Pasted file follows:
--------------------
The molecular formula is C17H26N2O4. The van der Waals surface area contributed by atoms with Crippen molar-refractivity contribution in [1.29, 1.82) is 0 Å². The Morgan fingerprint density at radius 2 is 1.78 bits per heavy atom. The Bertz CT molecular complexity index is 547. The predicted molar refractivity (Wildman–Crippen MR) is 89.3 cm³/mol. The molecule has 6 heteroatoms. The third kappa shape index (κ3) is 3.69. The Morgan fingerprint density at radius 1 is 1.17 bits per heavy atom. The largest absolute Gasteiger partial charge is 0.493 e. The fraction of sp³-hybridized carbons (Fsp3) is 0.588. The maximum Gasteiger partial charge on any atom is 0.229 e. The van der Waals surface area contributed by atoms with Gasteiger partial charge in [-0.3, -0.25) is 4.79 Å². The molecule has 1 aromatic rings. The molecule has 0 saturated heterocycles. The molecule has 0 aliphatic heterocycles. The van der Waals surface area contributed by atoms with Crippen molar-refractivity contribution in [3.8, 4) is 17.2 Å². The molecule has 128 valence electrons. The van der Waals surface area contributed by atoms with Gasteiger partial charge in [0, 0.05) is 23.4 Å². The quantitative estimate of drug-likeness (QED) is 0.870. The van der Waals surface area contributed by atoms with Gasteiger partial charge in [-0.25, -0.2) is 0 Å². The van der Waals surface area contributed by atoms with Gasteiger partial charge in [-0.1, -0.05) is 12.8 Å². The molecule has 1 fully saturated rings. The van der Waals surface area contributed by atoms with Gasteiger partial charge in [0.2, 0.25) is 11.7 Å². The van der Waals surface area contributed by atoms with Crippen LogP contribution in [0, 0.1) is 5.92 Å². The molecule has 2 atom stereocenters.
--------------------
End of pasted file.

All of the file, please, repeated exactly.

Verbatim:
The molecular formula is C17H26N2O4. The van der Waals surface area contributed by atoms with Crippen molar-refractivity contribution in [1.29, 1.82) is 0 Å². The Morgan fingerprint density at radius 2 is 1.78 bits per heavy atom. The Bertz CT molecular complexity index is 547. The predicted molar refractivity (Wildman–Crippen MR) is 89.3 cm³/mol. The molecule has 6 heteroatoms. The third kappa shape index (κ3) is 3.69. The Morgan fingerprint density at radius 1 is 1.17 bits per heavy atom. The largest absolute Gasteiger partial charge is 0.493 e. The fraction of sp³-hybridized carbons (Fsp3) is 0.588. The maximum Gasteiger partial charge on any atom is 0.229 e. The van der Waals surface area contributed by atoms with Gasteiger partial charge in [-0.3, -0.25) is 4.79 Å². The molecule has 1 aromatic rings. The molecule has 0 saturated heterocycles. The molecule has 0 aliphatic heterocycles. The van der Waals surface area contributed by atoms with Crippen molar-refractivity contribution in [3.8, 4) is 17.2 Å². The molecule has 128 valence electrons. The van der Waals surface area contributed by atoms with Gasteiger partial charge in [0, 0.05) is 23.4 Å². The quantitative estimate of drug-likeness (QED) is 0.870. The van der Waals surface area contributed by atoms with Gasteiger partial charge in [-0.25, -0.2) is 0 Å². The van der Waals surface area contributed by atoms with Gasteiger partial charge in [-0.1, -0.05) is 12.8 Å². The molecule has 1 fully saturated rings. The van der Waals surface area contributed by atoms with Gasteiger partial charge in [0.2, 0.25) is 11.7 Å². The van der Waals surface area contributed by atoms with Crippen LogP contribution in [0, 0.1) is 5.92 Å². The molecule has 2 atom stereocenters.